Toronto-based unique entrepreneurial project – Brave Soles, which is also a part of Social Ventures Zone at Ryerson University – now produces 100 % handmade leather shoes and accessories. Soles of the shoes are made exclusively from scrap tires.

The company’s merchandise is manufactured in Dominican Republic. The firm uses a business model that helps to provide micro financing and occupation for displaced garbage dump workers, single moms and entrepreneurs and bring some changes in society.

Additionally, Brave Soles works with very poor communities, who are at risk of getting disease transmitted by mosquitos that breed in standing water in tires. Through reuse of used tires, Brave Soles is trying to mitigate the risk of disease.

As an innovative project that aims to make a social impact, the young company has created jobs for 16 people working between Toronto and Dominican Republic. By providing employment in Dominican Republic, Brave Soles has already contributed to certain improvements in the lives of their workers – they now earn enough to get medical assistance, let their children have access to education and make changes in their future life plans. The foundation also assists future micro entrepreneurs in co-creation of projects fighting exploitation and poverty.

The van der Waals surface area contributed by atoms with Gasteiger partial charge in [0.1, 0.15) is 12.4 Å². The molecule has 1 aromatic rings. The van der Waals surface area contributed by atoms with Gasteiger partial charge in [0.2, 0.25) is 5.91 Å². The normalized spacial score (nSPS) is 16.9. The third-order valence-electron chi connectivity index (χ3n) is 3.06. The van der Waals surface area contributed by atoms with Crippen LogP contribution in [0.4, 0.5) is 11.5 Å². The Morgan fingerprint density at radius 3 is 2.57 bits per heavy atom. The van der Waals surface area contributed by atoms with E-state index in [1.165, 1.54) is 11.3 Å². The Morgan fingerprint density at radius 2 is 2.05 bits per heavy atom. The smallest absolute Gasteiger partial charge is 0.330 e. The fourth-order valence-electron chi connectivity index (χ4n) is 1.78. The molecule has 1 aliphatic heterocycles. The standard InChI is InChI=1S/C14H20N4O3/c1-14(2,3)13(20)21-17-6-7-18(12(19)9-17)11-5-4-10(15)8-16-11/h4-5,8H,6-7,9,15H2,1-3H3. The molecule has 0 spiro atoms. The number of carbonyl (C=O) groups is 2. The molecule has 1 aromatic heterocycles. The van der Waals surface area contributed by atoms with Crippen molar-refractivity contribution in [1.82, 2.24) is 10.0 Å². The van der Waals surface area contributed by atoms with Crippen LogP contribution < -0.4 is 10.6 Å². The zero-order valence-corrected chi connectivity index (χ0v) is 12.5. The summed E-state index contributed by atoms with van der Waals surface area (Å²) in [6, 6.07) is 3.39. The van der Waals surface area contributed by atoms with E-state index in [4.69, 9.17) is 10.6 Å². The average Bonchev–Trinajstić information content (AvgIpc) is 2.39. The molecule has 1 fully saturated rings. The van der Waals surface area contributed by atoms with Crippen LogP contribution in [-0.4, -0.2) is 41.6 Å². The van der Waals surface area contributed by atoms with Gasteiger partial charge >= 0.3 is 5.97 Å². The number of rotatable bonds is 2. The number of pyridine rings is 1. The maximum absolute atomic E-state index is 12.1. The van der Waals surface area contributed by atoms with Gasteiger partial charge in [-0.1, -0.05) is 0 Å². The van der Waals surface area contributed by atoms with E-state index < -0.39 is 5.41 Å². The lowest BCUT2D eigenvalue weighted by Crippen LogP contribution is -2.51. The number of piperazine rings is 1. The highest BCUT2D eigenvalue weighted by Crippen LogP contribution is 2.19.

Photo: Brave Soles

Brave Soles is an original business initiative advanced by the Social Venture Zone program at Ryerson University. The company team includes its founder, Christal Earle, director of development, Liam McDonough, director of web logistics, Florence Levasseur and director of sales and marketing, Kaitlin Tinnis.

Brave Soles is now searching for potential partners within shoe industry and Toronto-based businesspersons working in sustainable fashion, who could use the company’s hand-cut soles in their designs. And the company is still challenged with navigation through the retail realm.

The company is also working hard on development of the brand recognition to help Brave Soles expand globally and integrate the processes applied in Dominican Republic in various communities all over the world.

Company representatives say that issues like poverty, statelessness and garbage dumps are remaining in the world and Brave Soles is trying to make a difference and help the communities using their non-traditional approach. The company also encourages people to view resources and design from an unconventional perspective.

Read more at Now Toronto